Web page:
“Tartuffe” brings comedy to life

By Mark Hughes Cobb
Staff Writer

Published: Saturday, October 3, 2015 at 8:00 p.m.
Last Modified: Saturday, October 3, 2015 at 8:17 p.m.

If Moliere had written “Tartuffe” today, the hair might pouf out even more outrageously, and his central con-man would be among the multitudes posting prayers, selected feel-good verses and (mostly misattributed) quotes on Facebook, or sharing inspiring thoughts layered over photos of kittens tumbling, via Instagram.

Hypocrisy, ostentation and blustering public virtue are no longer sole province of those seeking to steal, directly or indirectly, from others. Public piety is not only a prerequisite for holding public office, but has crept into the roots of life, especially among those who claim to love the Bible — “The whole Bible is just incredible” — but have forgotten Matthew 6.6: “But thou, when thou prayest, enter into thy closet, and when thou hast shut thy door, pray to thy Father which is in secret; and thy Father which seeth in secret shall reward thee openly.”

One reason to perform centuries-old comedies such as “Tartuffe” is to re-ask: Why do we fall for such shows, believe someone who loudly claims to be good is in fact good, rather than judge actions?

Confidence men thrive by an arrogant sense of self-worth, but also by gaining confidence from others — stealing it rather than earning it. Earning is boring. How many successful comedies — or dramas, or musicals — are built around good guys quietly working, being decent and doing things that need to be done? Bleh on that, unless they fly, flex blade-hands or blast laser beams. To snatch our interest, give us a rule-breaker, a line-crosser, a thief. A sociopath.

People who hear “charm” and “sociopathic,” yet fail to link the pair, fail to mistrust those with abundant charm. Ted Bundy didn’t shove women into a van; he talked them into it. To paraphrase Mencken, no one ever went broke playing to the prejudices of the gullible.

Tartuffe” remains comic because not all are the idiot Orgon appears to be, not only sheepishly allowing wooly wigs to obscure his sight, but actually acting in concert with his villain to tumble into the abyss. Laughs of relief come from wish-fulfillment, that clowns such as Tartuffe will be exposed, and that those who fall into darkness can be lifted into the light.

And light is precisely the way director Seth Panitch plays the University of Alabama production of “Tartuffe,” along with fast, semi-furious, somewhat sexual and more-than-slightly silly. It’s all there in Moliere’s work, originally from mid-17th century, here in translation by Richard Wilbur, which demands no alterations, updates or amendments of time, locale or setting. So it’s a costume comedy as well, with big wigs atop bigwigs, those capri-like trousers with stockings over shiny shoes that make us chuckle, ruefully perhaps, should we remember our own fashion-forward days with anything like detachment.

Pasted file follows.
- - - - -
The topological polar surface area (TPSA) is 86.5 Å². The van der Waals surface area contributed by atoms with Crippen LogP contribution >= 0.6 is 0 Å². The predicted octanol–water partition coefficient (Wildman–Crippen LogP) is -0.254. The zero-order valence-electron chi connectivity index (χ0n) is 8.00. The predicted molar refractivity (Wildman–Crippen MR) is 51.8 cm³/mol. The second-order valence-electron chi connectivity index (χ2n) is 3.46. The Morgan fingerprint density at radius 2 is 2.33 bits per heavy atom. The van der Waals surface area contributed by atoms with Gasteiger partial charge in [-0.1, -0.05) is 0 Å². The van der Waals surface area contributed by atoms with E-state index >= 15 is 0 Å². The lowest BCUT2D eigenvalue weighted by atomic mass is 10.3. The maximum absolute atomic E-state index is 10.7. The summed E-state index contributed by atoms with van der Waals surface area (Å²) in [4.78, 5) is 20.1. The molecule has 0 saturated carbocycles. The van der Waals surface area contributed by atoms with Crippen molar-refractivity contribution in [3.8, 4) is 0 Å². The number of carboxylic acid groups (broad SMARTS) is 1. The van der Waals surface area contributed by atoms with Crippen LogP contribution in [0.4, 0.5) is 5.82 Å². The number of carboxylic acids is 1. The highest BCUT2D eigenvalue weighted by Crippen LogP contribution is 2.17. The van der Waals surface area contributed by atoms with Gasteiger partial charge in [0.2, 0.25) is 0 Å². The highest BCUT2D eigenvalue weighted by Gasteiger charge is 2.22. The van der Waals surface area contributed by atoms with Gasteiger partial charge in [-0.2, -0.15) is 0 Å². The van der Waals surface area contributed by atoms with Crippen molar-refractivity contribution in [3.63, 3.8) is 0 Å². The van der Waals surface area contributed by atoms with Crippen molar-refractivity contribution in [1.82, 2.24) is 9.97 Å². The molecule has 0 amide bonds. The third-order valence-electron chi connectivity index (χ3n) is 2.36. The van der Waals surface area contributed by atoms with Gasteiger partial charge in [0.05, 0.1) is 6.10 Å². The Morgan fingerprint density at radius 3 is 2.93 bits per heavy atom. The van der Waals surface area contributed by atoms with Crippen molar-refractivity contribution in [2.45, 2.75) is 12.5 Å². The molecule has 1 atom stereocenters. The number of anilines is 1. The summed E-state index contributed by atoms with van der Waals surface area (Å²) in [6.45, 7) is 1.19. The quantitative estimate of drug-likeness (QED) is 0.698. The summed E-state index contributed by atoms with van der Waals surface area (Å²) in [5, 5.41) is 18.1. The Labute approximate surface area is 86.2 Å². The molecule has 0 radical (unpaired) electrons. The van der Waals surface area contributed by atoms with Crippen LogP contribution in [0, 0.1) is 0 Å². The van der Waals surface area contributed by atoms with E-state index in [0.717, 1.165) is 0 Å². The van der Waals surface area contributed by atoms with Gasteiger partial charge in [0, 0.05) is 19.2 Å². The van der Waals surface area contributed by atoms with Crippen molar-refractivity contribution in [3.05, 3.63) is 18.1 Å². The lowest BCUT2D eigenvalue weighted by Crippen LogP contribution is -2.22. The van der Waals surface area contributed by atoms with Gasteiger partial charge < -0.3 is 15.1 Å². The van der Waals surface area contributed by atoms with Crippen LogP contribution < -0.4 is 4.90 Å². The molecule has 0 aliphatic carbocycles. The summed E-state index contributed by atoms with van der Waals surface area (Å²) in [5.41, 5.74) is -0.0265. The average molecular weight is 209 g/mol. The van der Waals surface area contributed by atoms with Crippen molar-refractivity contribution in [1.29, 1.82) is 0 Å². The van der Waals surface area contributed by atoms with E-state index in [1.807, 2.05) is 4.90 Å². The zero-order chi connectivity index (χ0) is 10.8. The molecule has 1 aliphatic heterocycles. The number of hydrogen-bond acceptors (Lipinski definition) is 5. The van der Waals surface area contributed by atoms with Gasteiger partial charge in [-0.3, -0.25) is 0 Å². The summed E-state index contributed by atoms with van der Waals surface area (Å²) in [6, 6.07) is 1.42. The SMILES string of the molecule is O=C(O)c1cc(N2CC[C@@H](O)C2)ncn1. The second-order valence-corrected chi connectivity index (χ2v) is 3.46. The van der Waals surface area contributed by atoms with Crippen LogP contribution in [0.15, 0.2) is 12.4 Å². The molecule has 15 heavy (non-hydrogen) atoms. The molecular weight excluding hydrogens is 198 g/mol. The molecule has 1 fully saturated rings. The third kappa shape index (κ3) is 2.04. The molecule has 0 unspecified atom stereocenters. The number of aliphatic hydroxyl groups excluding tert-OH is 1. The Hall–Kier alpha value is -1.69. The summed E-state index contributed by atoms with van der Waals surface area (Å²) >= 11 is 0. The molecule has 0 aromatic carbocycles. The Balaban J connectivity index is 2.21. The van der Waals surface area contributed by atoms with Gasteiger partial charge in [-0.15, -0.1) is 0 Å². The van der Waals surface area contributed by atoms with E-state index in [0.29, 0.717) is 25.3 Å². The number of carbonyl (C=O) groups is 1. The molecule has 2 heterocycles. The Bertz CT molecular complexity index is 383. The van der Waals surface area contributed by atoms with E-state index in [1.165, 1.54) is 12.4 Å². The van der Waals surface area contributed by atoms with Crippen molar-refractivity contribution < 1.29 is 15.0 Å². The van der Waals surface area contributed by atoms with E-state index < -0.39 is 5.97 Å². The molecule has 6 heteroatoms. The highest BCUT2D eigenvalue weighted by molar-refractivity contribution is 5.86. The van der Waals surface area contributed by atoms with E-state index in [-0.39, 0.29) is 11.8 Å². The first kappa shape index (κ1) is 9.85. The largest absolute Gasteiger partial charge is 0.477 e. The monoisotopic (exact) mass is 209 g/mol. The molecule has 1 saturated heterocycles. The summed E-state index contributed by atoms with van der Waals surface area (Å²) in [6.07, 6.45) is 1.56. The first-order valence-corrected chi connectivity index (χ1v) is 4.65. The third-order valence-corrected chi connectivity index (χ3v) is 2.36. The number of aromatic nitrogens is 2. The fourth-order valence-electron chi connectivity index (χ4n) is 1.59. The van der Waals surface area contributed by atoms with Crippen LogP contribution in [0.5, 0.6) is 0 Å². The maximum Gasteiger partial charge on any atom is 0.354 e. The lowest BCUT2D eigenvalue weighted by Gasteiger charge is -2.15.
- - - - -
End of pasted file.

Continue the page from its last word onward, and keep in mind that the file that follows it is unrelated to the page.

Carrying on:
The period dress (and abundant false hair; there doesn’t seem to be an actor on stage sporting his or her own follicles) are thanks to costumer Cassie Kay Hoppas, who assists the laughs with ribbons-and-curls flouncing visual entrances just as surely as Raymond Chandler assured dramatic upswings by writing a dame walking in the door with a gun.

New UA grad student Ian Anderson deftly carries the comedic weight as jittering, rhapsodic, idiotic and melancholic Orgon, making even sudden shifts seem easy, the changing fortunes all part of a questing mind. Orgon’s sympathetic not for his foolish failures, but because he so clearly wants to believe in something.

He’s clearly going to be one we’ll enjoy for his years here, as with also-new MFA student William Green, in the less-flamboyant yet crucial role as stoic brother-in-law Cleante, who tries to steer Orgon straight. Green’s crisp delivery reminds at times of a young John Cleese, without heading into bombast that wouldn’t fit.

Fellow grad actors Zach Stolz, Naomy Ambroise, Morgan Chare’ce Hall and Elizabeth Bernhardt, the latter kicking things off with a bang in a crisp recitation, cleverly match and color the heightened hysteria.

Very impressive indeed continues young David Nicholson, a sophomore going toe-to-toe with more experienced artists, and like his Tartuffe, skating and muscling through with verve, wit and oodles of confidence (the good, earned kind). Nicholson has timing that’s hard to learn, rare to find in someone so young.

Probably in tribute to the acting program at UA, and director Panitch, who’s also chief acting teacher, another undergrad, Brianna Heller, is not only equal to but excellent as Elmire, the wife who must faux-seduce Tartuffe in Orgon’s (hidden) presence to bring about peace in the family.

Throughout, Panitch guides his cast, down to smaller parts and moments, in bits of physical shtick that, while not adding to character or plot, build the walls of absurdity as clearly as dialogue and conflicts.

“Tartuffe,” like fairytales or other morality plays, can instruct. What it mostly does is deliver comedy, a chance to enjoy foolishness at work, and laugh ruefully, perhaps, should we see through the satin and wool to our own, matching folly.